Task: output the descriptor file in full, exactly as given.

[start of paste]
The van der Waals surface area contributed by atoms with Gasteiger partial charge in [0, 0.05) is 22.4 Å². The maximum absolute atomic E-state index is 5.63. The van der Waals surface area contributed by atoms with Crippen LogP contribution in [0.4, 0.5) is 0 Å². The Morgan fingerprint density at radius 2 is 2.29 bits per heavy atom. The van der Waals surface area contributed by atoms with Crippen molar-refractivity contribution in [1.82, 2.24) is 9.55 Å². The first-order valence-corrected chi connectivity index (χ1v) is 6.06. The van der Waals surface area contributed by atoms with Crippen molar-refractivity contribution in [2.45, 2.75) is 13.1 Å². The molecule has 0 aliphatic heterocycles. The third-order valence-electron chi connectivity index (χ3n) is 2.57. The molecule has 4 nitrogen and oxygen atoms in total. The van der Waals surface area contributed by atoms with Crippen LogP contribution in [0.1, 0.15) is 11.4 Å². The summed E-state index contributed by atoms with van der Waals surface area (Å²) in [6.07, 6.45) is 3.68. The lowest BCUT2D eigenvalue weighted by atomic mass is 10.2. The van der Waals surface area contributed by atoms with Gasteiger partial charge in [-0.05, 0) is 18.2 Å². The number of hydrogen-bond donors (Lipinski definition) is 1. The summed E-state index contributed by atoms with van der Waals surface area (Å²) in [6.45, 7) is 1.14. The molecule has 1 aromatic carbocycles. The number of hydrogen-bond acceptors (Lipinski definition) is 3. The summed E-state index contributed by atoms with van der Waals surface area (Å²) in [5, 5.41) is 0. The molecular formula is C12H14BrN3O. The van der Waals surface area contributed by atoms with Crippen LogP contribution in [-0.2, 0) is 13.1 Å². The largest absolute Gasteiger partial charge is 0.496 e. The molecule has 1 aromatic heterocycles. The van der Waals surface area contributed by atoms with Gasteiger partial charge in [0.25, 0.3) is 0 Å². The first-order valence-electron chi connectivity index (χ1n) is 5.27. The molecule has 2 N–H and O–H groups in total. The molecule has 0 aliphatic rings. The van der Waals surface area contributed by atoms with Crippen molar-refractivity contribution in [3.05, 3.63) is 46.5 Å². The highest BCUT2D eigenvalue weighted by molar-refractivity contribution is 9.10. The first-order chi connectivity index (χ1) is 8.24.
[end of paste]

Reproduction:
The van der Waals surface area contributed by atoms with Gasteiger partial charge in [0, 0.05) is 22.4 Å². The maximum absolute atomic E-state index is 5.63. The van der Waals surface area contributed by atoms with Crippen LogP contribution in [0.4, 0.5) is 0 Å². The Morgan fingerprint density at radius 2 is 2.29 bits per heavy atom. The van der Waals surface area contributed by atoms with Crippen molar-refractivity contribution in [1.82, 2.24) is 9.55 Å². The first-order valence-corrected chi connectivity index (χ1v) is 6.06. The van der Waals surface area contributed by atoms with Crippen molar-refractivity contribution in [2.45, 2.75) is 13.1 Å². The molecule has 0 aliphatic heterocycles. The third-order valence-electron chi connectivity index (χ3n) is 2.57. The molecule has 4 nitrogen and oxygen atoms in total. The van der Waals surface area contributed by atoms with Crippen LogP contribution in [0.1, 0.15) is 11.4 Å². The summed E-state index contributed by atoms with van der Waals surface area (Å²) in [6.07, 6.45) is 3.68. The lowest BCUT2D eigenvalue weighted by atomic mass is 10.2. The van der Waals surface area contributed by atoms with Gasteiger partial charge in [-0.05, 0) is 18.2 Å². The number of hydrogen-bond donors (Lipinski definition) is 1. The summed E-state index contributed by atoms with van der Waals surface area (Å²) in [6.45, 7) is 1.14. The molecule has 1 aromatic carbocycles. The number of hydrogen-bond acceptors (Lipinski definition) is 3. The summed E-state index contributed by atoms with van der Waals surface area (Å²) in [5, 5.41) is 0. The molecular formula is C12H14BrN3O. The van der Waals surface area contributed by atoms with Crippen LogP contribution in [-0.2, 0) is 13.1 Å². The largest absolute Gasteiger partial charge is 0.496 e. The molecule has 1 aromatic heterocycles. The van der Waals surface area contributed by atoms with Gasteiger partial charge in [0.25, 0.3) is 0 Å². The first-order valence-electron chi connectivity index (χ1n) is 5.27. The molecule has 2 N–H and O–H groups in total. The molecule has 0 aliphatic rings. The van der Waals surface area contributed by atoms with Crippen molar-refractivity contribution in [3.05, 3.63) is 46.5 Å². The highest BCUT2D eigenvalue weighted by molar-refractivity contribution is 9.10. The first-order chi connectivity index (χ1) is 8.24.